Friday, 8 April 2011

Another Step Closer to Microholding

This morning saw the arrival of the solicitor's letter headed, 'We are pleased now to confirm conclusion of a bargain on your behalf', along with the receipt for all funds transferred to pay for the house. As soon as the funds clear, we can collect the keys and begin work on turning the house into our home, at which point, our very own microholding project will begin.

This is what we have to convert into a self-sustainable, eco-friendly, self-sufficientish garden.

Here, we see the bottom of the garden. This is where the hens and ducks will soon be going to live. It's a fair sized area to fence off for them, probably measuring about 8m x 10m - plenty of space for our micro-flock.

Between there and the main garden, there's a stream, so there's plenty of scope for keeping a duck pond filled with fresh water, not to mention watering the furthest corners of the garden.

The far end of the garden meets the main garden by way of the small, concrete bridge over the stream. Perhaps, one day in the future, we'll have a more ornamental water crossing but, for now, this will do us just fine.

Once across the bridge, we arrive at the bottom of the main garden. It's over 90m long and about 10m wide, so plenty of space for developing our great outdoors.

Looking down the garden from what will, one day soon, become our patio, you can just make out the trees at the bottom, where the steam runs through and where the feathered friends will take up residence.

It's all very exciting, but also a huge task, as the place hasn't been touched in two years. Apart from that, we still need to get the house reasonably fixed up this summer. There's no building work to do, thankfully, just major cosmetics and upgrading of services & utilities before we can safely move in; with luck and a great deal of determination, we're planning on being there sooner, rather than later.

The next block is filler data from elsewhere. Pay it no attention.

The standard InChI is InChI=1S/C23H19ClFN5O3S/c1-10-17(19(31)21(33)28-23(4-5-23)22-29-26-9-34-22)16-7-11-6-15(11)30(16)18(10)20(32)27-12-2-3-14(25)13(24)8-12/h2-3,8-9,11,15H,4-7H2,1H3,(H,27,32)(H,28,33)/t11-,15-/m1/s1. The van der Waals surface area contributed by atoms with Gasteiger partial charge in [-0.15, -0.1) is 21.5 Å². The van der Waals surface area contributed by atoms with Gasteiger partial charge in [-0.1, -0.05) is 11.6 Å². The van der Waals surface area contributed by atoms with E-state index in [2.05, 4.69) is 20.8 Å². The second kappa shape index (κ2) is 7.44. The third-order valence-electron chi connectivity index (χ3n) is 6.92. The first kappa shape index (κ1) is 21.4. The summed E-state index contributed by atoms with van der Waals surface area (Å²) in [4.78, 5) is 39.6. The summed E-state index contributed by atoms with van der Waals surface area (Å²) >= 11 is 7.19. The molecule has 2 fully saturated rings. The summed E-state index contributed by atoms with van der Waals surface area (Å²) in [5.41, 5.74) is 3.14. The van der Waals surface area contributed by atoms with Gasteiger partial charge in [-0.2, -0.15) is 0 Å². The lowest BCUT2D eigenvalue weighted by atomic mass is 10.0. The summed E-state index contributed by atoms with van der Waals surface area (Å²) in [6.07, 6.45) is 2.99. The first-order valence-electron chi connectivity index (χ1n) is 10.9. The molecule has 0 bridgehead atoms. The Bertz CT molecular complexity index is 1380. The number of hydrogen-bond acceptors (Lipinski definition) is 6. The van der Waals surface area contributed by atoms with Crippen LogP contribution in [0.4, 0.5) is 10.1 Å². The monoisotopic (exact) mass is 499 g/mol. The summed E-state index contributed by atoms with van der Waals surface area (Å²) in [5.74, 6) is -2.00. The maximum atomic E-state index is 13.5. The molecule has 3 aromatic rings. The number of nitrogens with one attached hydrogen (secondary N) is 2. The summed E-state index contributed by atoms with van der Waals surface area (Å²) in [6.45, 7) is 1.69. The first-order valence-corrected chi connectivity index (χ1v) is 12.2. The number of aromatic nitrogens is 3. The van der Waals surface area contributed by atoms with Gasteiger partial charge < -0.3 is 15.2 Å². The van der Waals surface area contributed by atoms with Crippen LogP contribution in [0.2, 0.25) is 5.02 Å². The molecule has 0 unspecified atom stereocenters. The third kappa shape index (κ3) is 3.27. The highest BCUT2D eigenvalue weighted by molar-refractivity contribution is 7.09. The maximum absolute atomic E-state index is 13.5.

Apart from that, I need all my fruit trees and bushes planted so I can see what the space looks like once the bottom of the garden has been turned over to the feathered friends. The fruit trees will be transplanted to form the mini-orchard.

Progress will be mapped here and in the forums, but you'll find all the relevant links at just as soon as we make a start.


  1. What exciting plans! The back garden area has so much potential.
    Can't wait to follow your progress. x

  2. I hope everything turns out as you want it to. It must be really exciting, not to mention terrifying! I'm going to be following all your progress with great interest and I'm sure I'll learn lots!

  3. A fantastic blank canvas. One with much work to do...but it's yours to do with as you choose, how exciting.

    Can you put a caravan on site so you can live there while you bring the house up to scratch. This would save you a fortune in rent, and caravans can be purchased SO cheaply secondhand.

    It would be like a long Summer holiday , although one of very hard work!!

  4. looks fab , i can just see a deconstructed pallet bridge over the stream :)

  5. Thanks for the comments. :)

    We can't put a caravan out the back - that would have been brilliant - as it's a terraced house with no vehicular access to the rear. There's space for a tent, though, and lovely friend is lending me hers, along with some other bits and pieces, so we aren't stuck for cooking etc.

    The stream will take a bit of planning to fence, as it's quite fast flowing and the banks are very overgrown. Ducks will love it but, in spate, it's more likely to wash them away. LOL

    We're delighted at having got the place, it's amazing how fate can always lend a hand. We wouldn't have found the place had we not been served notice to quit our rental.

    I know I joked about moving closer to a town, but fate mocked me on that one - this place is almost 20 miles from the town. It's about 3 miles from the village of Port William, so we'll have a local shop, post office, bank and garage. There's even a great little community/charity shop.


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